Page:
When we started this movie, I thought my wife was going to bug the sh** out of me. You see, the opening credits started, and as the names of actors appeared on screen, we saw various newspapers showing what a hero cop Morgan Freeman’s character Damon was. Yet the credits went on and on, angering my wife more and more. I didn’t time it, but it was probably around 10 minutes of a set up, and as each newspaper showed up on the screen, she’d have another comment about “When are these credits ever going to end?”
We find out Damon ends up in a wheelchair after a drug bust or something, and it’s an intriguing set-up. Sometimes watching someone run things from a wheelchair adds a bit of excitement, knowing they’re a bit more stuck in their situation. There was James Stewart in Rear Window; Raymond Burr in Ironside; and the evil Blofeld in the James Bond films.
When Damon goes to confession, we find out he’s actually a crooked cop. That might explain how someone on a cop’s salary (and whatever settlement he got for the injury), could afford a mansion that looked like something Jeff Bezos would live in. During the confession, he tells the father he’s sinned (I think), but also that he wants to “get back in the game.” He says he wants to do this because he has a caretaker that he wants to help out. Well, that’s mighty nice of him. Except that when he offers to help Victoria (Ruby Rose, the genderfluid actress from Orange is the New Black and John Wick), It was perhaps the dumbest scene I’ve ever seen on screen. She and her daughter (Juju Journey Brener) are cooking dinner for Damon, and he calls her into the living room. He explains that all she has to do is make a few pick-ups, and he’ll set her up. Apparently this will cover the cost of the expensive medical procedure that her daughter needs. Victoria turns him down, saying she’s done with that life (she has a past as a Russian drug courier). While they are having this conversation, Damon pulls up a computer screen to show her daughter is locked in a room. Apparently, he had her kidnapped while she was in the kitchen, all without the girl screaming or Victoria hearing anything. We laughed for about two minutes at the concept of how that could have possibly gone down; like, were Damon’s goons hiding in the pantry, or what?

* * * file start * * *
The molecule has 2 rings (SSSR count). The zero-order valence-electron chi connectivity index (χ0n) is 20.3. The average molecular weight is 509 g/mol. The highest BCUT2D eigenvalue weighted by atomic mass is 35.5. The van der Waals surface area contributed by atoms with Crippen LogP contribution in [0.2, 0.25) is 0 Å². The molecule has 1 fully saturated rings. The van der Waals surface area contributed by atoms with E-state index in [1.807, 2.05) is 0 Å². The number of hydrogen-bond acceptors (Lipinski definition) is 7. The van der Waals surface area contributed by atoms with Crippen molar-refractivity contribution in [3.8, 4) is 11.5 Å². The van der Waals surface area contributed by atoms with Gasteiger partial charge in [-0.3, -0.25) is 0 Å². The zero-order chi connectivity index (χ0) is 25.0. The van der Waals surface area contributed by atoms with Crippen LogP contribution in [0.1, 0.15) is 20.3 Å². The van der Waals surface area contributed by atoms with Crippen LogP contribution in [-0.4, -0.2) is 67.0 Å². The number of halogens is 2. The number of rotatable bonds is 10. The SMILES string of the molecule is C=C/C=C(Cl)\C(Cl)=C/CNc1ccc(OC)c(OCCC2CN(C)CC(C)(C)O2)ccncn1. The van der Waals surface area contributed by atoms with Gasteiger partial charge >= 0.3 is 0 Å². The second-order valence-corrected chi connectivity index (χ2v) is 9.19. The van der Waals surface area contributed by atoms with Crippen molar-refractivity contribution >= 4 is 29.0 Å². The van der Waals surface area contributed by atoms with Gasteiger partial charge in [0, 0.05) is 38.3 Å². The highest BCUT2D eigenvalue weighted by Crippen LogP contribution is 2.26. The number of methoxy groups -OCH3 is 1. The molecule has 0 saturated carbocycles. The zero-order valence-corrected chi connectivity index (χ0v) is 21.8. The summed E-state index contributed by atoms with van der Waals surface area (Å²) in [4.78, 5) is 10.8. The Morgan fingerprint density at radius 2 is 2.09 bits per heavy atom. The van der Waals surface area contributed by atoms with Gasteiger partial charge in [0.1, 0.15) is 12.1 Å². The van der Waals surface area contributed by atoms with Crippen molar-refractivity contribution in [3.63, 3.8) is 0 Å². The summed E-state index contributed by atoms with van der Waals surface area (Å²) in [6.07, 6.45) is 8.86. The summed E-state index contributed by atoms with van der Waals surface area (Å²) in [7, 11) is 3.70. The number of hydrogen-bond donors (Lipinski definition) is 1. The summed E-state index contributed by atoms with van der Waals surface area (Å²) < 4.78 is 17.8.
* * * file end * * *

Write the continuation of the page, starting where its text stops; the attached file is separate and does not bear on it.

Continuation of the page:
Now she’s forced to do the pick-ups, and she hops on her motorcycle to go all “girl with the dragon tattoo” on some criminal asses. My wife said, “So, she went to his house with her daughter on the back of that bike?”
At that point, my wife and I decided we’d just have fun making fun of this movie. It was so utterly ridiculous. And it’s the worst acting performance of Freeman’s career. He’s merely looking at screens and directing Victoria (she had a body-cam, as well as a camera on her helmet).
At first I thought things were shot stylishly. The lighting was flashy, and a few of the shoot-outs were done well. But then that got old quick. My wife said it felt like a student film. I think it felt like a European filmmaker trying his version of John Wick.
These types of action pictures are always a tough sell for me in the first place. I had a friend last year who couldn’t believe I had never seen Collateral (Tom Cruise, Jamie Foxx). I watched it, and thought it was mildly amusing (Cruise is a hitman, making taxi driver Foxx take him from killing to killing, with threats to kill his mother if he didn’t). That story was also utterly ridiculous, but at least they didn’t go over the top with the action scenes and there was good acting. Here, Freeman’s expressions weren’t even believable.
Early on, we see there are a lot of dirty cops working for Damon, as they beat another cop senseless in an interrogation room. They’re looking for the phone he had, which contained incriminating evidence. As they beat him, another cop comes in and says, “Uh, guys?”
They continue punching him.
A few more kicks.
Finally, this younger cop says, “I found his phone in his locker.”
Which leads me to wonder, why don’t you lead with that? If everyone is looking for a certain item, and are pounding on a guy over it…you walk in and say, “Hey guys, I found his phone!”
Screenwriters Samuel Bartlett and George Gallo (who also directed), really dropped the ball with this garbage. They don’t give us an interesting backstory on either of these two characters and the material is all underdeveloped.
Another technique Gallo did that was laughable, was having Victoria think about a scene we just saw happen. It could be seeing her daughter in the hidden room, or shooting a Russian mobster as she’s speeding away on her motorcycle. Why do we need to see a 10 second flashback of what we just saw?
Oh, and she didn’t just have a few guns with her. When the situation presents itself, she pulls out a grenade. So, not only does she have a “special set of skills” but she has an unlimited supply of weapons on her person.
A pleasant surprise was seeing Nick Vallelonga, who wrote, produced, and starred in Green Book, the best movie of 2018.
Now he’s involved in what could be the worst movie of 2021.